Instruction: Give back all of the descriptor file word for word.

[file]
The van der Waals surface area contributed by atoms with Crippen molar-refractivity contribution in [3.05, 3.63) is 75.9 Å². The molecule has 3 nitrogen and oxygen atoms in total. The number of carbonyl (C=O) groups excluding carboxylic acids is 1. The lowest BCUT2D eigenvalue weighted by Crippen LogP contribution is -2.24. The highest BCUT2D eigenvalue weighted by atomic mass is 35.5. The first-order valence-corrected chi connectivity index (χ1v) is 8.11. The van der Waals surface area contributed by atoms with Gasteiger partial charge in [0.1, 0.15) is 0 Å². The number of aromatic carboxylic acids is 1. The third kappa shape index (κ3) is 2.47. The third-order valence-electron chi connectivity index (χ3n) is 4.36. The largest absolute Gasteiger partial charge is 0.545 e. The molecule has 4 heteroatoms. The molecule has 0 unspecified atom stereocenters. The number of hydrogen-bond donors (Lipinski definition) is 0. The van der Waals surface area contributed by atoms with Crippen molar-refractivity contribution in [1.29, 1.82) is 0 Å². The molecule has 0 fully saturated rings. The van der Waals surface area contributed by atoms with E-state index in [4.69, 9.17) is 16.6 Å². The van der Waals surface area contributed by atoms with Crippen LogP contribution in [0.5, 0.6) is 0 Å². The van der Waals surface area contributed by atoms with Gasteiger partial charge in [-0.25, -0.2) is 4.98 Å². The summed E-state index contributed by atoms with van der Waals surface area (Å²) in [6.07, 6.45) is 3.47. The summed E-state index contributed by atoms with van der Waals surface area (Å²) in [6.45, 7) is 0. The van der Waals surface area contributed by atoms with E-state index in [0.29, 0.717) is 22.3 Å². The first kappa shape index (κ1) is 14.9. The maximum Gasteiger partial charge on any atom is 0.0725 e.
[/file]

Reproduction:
The van der Waals surface area contributed by atoms with Crippen molar-refractivity contribution in [3.05, 3.63) is 75.9 Å². The molecule has 3 nitrogen and oxygen atoms in total. The number of carbonyl (C=O) groups excluding carboxylic acids is 1. The lowest BCUT2D eigenvalue weighted by Crippen LogP contribution is -2.24. The highest BCUT2D eigenvalue weighted by atomic mass is 35.5. The first-order valence-corrected chi connectivity index (χ1v) is 8.11. The van der Waals surface area contributed by atoms with Gasteiger partial charge in [0.1, 0.15) is 0 Å². The number of aromatic carboxylic acids is 1. The third kappa shape index (κ3) is 2.47. The third-order valence-electron chi connectivity index (χ3n) is 4.36. The largest absolute Gasteiger partial charge is 0.545 e. The molecule has 4 heteroatoms. The molecule has 0 unspecified atom stereocenters. The number of hydrogen-bond donors (Lipinski definition) is 0. The van der Waals surface area contributed by atoms with Crippen molar-refractivity contribution in [1.29, 1.82) is 0 Å². The molecule has 0 fully saturated rings. The van der Waals surface area contributed by atoms with E-state index in [4.69, 9.17) is 16.6 Å². The van der Waals surface area contributed by atoms with Crippen LogP contribution in [0.5, 0.6) is 0 Å². The van der Waals surface area contributed by atoms with Gasteiger partial charge in [-0.25, -0.2) is 4.98 Å². The summed E-state index contributed by atoms with van der Waals surface area (Å²) in [6.07, 6.45) is 3.47. The summed E-state index contributed by atoms with van der Waals surface area (Å²) in [6.45, 7) is 0. The van der Waals surface area contributed by atoms with E-state index in [0.29, 0.717) is 22.3 Å². The first kappa shape index (κ1) is 14.9. The maximum Gasteiger partial charge on any atom is 0.0725 e.